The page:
screen-shot-2016-10-31-at-10-20-23-amWe all wish this situation was different but it is what it is. Here are six suggestions that may help determine your vote if you’re still undecided; but more importantly I hope they will help us to, “… live in harmony with one another” (Romans 12:16).   Do your duty – Followers of Christ should be the best citizens. Some argue, “Jesus and the Apostle Paul didn’t get entangled in government affairs.” But they lived under a dictatorship. We live in a constitutional republica unique system where we are the government. “Now it is required that those who have been given a trust must prove faithful” (1 Corinthians 4:2). So don’t stay at home. Fulfill your duty and vote.

2. Face Reality – Barring supernatural intervention Donald Trump or Hillary Clinton will be the next president. I pray that God will intervene miraculously and we would somehow have a Godly leader in the White House. But excluding a miracle it’s going to be President Clinton or President Trump. Before you cast your vote for one of them or for an alternative candidate ask yourself this question: “If every Christian followed my example, what would the result be?”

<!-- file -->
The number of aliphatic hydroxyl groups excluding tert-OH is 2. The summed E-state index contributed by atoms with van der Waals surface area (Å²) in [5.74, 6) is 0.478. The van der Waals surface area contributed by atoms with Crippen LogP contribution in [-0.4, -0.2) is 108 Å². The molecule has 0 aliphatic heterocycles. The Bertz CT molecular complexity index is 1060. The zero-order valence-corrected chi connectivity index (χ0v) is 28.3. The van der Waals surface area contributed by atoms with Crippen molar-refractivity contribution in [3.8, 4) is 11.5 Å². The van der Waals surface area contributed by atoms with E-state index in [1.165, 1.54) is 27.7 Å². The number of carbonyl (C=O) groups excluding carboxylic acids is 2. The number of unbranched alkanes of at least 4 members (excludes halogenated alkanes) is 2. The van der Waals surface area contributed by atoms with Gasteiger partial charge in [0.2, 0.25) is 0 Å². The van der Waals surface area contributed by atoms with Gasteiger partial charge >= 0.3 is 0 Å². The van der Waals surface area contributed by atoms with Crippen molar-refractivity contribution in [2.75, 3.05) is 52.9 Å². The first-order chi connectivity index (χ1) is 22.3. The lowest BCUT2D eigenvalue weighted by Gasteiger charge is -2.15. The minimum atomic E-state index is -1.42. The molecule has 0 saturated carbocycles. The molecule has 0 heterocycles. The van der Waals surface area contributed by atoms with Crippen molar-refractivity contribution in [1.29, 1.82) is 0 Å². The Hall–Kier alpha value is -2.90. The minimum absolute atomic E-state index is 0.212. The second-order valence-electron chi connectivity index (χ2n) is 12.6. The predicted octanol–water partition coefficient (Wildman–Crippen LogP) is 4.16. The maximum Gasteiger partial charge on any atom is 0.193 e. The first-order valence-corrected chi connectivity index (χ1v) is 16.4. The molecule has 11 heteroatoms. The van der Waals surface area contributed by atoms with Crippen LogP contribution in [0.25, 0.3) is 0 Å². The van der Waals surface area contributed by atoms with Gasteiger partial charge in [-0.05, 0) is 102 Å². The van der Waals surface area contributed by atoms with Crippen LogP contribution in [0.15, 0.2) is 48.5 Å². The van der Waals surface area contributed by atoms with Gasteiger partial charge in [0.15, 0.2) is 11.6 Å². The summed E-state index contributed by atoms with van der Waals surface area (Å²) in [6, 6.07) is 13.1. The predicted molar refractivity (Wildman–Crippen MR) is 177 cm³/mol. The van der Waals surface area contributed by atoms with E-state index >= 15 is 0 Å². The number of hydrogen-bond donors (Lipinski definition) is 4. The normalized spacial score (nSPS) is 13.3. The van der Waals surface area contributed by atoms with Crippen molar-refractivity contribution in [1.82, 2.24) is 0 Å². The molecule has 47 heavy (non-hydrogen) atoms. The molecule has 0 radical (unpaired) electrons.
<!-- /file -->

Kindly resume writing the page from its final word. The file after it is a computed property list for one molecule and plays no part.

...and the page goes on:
3. Determine priorities – I’m not a one-issue voter but I am a priority voter. The sanctity of life, respect for the Biblical family, compassion for the poor and religious freedom take precedence over tax cuts, trade agreements, border security, foreign policy and global warming. Determine what matters most to you and evaluate the stated stance on those issues. .Personally, I can’t see how anything matters more than the life of the unborn.

4. Consider policy — Christians usually vote on character issues and rightly so. One of the reasons this election is so disappointing is that neither candidate comes close to measuring up to the moral character we look for in a president. A secondary way to approach next Tuesday’s election is to carefully examine the stated policies of the two candidates. Where do they stand on the issues that are most important to you?